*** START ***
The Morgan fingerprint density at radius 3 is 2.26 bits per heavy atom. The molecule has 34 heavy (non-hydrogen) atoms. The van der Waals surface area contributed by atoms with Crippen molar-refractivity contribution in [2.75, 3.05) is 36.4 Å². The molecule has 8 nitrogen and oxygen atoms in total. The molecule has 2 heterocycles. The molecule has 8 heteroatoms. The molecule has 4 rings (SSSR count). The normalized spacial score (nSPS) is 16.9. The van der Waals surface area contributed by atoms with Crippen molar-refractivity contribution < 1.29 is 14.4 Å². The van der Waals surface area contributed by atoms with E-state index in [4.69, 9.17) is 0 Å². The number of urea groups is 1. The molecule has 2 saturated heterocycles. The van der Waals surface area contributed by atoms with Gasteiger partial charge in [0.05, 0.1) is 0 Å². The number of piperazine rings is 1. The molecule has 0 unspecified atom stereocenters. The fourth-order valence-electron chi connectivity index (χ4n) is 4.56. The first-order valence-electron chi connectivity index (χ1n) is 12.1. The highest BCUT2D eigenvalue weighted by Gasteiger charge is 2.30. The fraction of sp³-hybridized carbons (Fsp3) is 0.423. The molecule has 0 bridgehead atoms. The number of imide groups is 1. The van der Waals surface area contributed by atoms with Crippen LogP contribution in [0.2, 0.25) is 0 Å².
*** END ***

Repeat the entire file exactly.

The Morgan fingerprint density at radius 3 is 2.26 bits per heavy atom. The molecule has 34 heavy (non-hydrogen) atoms. The van der Waals surface area contributed by atoms with Crippen molar-refractivity contribution in [2.75, 3.05) is 36.4 Å². The molecule has 8 nitrogen and oxygen atoms in total. The molecule has 2 heterocycles. The molecule has 8 heteroatoms. The molecule has 4 rings (SSSR count). The normalized spacial score (nSPS) is 16.9. The van der Waals surface area contributed by atoms with Crippen molar-refractivity contribution < 1.29 is 14.4 Å². The van der Waals surface area contributed by atoms with E-state index in [4.69, 9.17) is 0 Å². The number of urea groups is 1. The molecule has 2 saturated heterocycles. The van der Waals surface area contributed by atoms with Gasteiger partial charge in [0.05, 0.1) is 0 Å². The number of piperazine rings is 1. The molecule has 0 unspecified atom stereocenters. The fourth-order valence-electron chi connectivity index (χ4n) is 4.56. The first-order valence-electron chi connectivity index (χ1n) is 12.1. The highest BCUT2D eigenvalue weighted by Gasteiger charge is 2.30. The fraction of sp³-hybridized carbons (Fsp3) is 0.423. The molecule has 0 bridgehead atoms. The number of imide groups is 1. The van der Waals surface area contributed by atoms with Crippen LogP contribution in [0.2, 0.25) is 0 Å².